Oversight panel gives feds failing grades on cybersecurity reforms

Federal government agencies are failing to properly manage and secure their IT systems and acquisitions, according to a new scorecard released Wednesday by the House Oversight Committee.

"For decades the federal government has operated with poorly managed and outdated IT infrastructure,” committee members said in a statement. “Cyberattacks are a real threat to this country. Federal agencies must act now.”

The scorecard ranks agencies on the implementation of four key provisions of the Federal Information Technology Acquisition Reform Act (FITARA), which was enacted in December 2014.

The law was intended to reform the federal IT acquisition process and cut down on wasteful spending on outdated legacy technology.

The report card graded agencies on their progress in consolidating data centers, cutting down on duplicative spending, enhancing agency CIO authorities and providing project risk assessments.

The Department of Corrections and the General Services Administration received the highest grade — a B — while the departments of Energy and Education and NASA all received failing grades.

The Department of Homeland Security, seen to have some of the best cybersecurity practices of the federal government, received a C.

The State Department, recently embroiled in controversy surrounding former Secretary Hillary ClintonHillary Diane Rodham ClintonState Dept: Russia’s allegations about American citizens ‘absolutely absurd’ Trump on possible sit-down with Mueller: 'I've always wanted to do an interview' Election Countdown: Senate, House Dems build cash advantage | 2020 Dems slam Trump over Putin presser | Trump has M in war chest | Republican blasts parents for donating to rival | Ocasio-Cortez, Sanders to campaign in Kansas MORE’s use of a private server, was saddled with a D grade.

The IT practices of federal agencies have been under fierce scrutiny in the wake of the devastating breach of the Office of Personnel Management (OPM) revealed this spring. The agency was widely seen to have “left the barn door open” from a data security perspective, allowing hackers to pilfer the records of 21.5 million federal employees and others.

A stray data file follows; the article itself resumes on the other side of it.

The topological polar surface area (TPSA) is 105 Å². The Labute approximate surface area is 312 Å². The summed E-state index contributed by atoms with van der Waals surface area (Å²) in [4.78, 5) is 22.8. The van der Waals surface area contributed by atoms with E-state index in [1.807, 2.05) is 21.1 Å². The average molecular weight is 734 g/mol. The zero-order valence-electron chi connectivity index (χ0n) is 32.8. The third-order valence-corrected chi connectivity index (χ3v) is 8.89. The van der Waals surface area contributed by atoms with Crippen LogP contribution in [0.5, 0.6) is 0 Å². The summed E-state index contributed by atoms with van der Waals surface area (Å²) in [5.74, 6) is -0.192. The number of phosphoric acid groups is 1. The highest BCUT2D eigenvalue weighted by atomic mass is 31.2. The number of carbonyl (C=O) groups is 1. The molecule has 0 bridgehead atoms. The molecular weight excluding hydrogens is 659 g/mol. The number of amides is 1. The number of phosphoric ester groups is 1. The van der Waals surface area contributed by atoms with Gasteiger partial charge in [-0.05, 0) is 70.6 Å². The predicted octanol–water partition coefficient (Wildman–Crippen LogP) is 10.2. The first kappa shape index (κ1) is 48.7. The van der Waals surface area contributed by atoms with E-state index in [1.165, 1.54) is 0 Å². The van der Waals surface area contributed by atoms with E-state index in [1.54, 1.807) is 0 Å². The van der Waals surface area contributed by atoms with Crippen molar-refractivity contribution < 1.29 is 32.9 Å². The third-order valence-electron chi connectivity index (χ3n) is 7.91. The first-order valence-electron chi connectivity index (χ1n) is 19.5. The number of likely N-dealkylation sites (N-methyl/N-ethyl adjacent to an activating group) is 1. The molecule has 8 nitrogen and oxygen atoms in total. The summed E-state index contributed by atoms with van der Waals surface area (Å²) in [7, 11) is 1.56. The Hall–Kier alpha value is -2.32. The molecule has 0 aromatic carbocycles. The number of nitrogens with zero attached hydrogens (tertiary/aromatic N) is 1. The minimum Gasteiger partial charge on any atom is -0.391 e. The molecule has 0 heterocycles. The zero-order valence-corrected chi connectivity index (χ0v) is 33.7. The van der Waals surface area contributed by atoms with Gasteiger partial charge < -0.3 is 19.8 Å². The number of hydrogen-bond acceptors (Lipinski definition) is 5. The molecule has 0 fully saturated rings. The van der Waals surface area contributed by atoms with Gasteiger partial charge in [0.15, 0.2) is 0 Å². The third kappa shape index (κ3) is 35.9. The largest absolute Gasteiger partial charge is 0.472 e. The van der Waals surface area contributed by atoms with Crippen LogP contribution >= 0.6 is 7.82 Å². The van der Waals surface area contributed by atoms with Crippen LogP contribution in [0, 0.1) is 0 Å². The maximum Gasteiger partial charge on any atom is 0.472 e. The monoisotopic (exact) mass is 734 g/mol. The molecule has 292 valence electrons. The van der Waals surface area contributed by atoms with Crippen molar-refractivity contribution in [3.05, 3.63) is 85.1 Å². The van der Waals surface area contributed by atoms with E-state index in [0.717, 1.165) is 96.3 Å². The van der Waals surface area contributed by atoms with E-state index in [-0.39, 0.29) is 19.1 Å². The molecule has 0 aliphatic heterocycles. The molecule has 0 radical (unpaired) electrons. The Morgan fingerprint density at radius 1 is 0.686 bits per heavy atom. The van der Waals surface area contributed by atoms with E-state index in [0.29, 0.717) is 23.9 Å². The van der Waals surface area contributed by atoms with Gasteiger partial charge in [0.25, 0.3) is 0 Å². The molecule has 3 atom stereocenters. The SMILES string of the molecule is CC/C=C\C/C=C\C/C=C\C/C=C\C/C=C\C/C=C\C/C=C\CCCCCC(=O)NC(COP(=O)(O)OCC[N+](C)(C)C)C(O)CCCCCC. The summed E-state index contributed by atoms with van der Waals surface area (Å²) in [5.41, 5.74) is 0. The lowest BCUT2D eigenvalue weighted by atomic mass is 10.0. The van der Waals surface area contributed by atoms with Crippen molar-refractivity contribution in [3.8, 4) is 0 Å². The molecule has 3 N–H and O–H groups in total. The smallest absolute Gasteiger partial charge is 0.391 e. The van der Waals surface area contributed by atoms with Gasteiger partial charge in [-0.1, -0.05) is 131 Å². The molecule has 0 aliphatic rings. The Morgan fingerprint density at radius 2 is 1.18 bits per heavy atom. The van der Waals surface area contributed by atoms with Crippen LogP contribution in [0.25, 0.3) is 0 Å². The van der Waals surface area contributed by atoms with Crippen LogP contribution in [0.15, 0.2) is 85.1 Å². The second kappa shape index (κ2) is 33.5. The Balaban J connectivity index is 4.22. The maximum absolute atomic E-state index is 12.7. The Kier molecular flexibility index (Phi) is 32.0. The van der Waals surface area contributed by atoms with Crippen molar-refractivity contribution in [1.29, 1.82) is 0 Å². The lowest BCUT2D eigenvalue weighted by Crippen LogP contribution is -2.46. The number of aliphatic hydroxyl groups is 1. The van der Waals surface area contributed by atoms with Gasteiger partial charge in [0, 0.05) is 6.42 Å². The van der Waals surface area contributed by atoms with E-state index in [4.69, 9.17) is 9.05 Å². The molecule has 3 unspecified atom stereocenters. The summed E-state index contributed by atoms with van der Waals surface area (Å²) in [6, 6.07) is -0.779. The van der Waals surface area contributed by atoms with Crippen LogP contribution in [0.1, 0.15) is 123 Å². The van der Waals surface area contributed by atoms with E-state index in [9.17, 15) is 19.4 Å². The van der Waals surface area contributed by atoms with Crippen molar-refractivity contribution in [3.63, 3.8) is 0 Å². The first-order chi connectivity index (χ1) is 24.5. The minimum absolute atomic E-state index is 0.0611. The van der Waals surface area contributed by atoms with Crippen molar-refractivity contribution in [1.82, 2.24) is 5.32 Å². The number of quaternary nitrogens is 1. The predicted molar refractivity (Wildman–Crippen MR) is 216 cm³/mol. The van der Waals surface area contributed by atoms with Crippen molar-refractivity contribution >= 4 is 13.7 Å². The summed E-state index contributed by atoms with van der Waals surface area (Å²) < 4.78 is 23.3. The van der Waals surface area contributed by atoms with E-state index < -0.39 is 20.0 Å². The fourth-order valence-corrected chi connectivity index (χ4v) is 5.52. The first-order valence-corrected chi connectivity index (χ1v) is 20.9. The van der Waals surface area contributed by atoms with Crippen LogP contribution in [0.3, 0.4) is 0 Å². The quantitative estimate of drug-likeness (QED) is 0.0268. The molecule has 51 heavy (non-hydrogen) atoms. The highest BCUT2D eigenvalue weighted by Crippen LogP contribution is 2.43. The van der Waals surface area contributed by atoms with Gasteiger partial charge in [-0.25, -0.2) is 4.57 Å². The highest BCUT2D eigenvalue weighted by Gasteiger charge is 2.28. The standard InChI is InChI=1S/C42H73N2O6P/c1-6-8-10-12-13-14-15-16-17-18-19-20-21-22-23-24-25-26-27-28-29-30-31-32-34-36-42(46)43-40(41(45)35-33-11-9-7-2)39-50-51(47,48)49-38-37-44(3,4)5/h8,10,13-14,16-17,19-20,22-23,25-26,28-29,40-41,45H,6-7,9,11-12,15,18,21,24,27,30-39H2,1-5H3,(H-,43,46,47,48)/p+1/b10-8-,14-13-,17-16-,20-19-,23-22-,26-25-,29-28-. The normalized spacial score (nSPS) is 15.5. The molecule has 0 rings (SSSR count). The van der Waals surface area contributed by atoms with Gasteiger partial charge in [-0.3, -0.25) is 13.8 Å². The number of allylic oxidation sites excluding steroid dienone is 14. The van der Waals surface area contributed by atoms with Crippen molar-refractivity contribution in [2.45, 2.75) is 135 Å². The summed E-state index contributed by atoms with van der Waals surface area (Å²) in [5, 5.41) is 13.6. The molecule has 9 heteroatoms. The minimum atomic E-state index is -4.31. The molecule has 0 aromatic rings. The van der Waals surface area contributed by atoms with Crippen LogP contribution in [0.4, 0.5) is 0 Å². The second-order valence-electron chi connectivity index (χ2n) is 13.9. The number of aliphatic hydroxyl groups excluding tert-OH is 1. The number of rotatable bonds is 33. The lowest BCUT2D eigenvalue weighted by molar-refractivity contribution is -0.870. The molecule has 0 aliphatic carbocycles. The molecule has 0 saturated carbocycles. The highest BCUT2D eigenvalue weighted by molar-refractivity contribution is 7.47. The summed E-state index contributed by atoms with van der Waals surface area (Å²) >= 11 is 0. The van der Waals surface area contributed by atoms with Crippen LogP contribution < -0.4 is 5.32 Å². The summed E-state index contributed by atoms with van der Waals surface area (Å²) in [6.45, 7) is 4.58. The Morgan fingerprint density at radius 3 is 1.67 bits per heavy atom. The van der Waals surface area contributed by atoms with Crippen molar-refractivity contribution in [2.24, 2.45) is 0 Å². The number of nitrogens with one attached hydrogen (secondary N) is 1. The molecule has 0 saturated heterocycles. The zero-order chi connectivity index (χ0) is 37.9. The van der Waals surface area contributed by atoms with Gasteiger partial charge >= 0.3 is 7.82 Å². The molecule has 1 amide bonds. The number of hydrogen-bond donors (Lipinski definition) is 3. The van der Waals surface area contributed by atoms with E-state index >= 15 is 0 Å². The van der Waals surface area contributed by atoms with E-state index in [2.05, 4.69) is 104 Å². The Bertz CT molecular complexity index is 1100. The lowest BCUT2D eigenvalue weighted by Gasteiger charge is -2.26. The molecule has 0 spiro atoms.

OPM received a D on the FITARA scorecard.

The Oversight Committee — led by Chairman Jason ChaffetzJason ChaffetzTucker Carlson: Ruling class cares more about foreigners than their own people Fox's Kennedy chides Chaffetz on child migrants: 'I’m sure these mini rapists all have bombs strapped to their chests' After FBI cleared by IG report, GOP must reform itself MORE (R-Utah) — has been out front in demanding accountability for the OPM hack.

Information Technology Subcommittee Chairman Will Hurd (R-Texas) has indicated that the committee will be ramping up its oversight of federal cybersecurity practices.

Speaking at a conference in September, Hurd said that ensuring a robust federal IT infrastructure is an area where he has “a lot of latitude” — and he expects to be exercising that authority in the coming months.

“Congress is doing a better job of playing our oversight role and you’re going to be seeing that,” Hurd said.

The committee will hold a hearing on the implementation of FITARA on Wednesday afternoon, expected to be the first of several on the subject.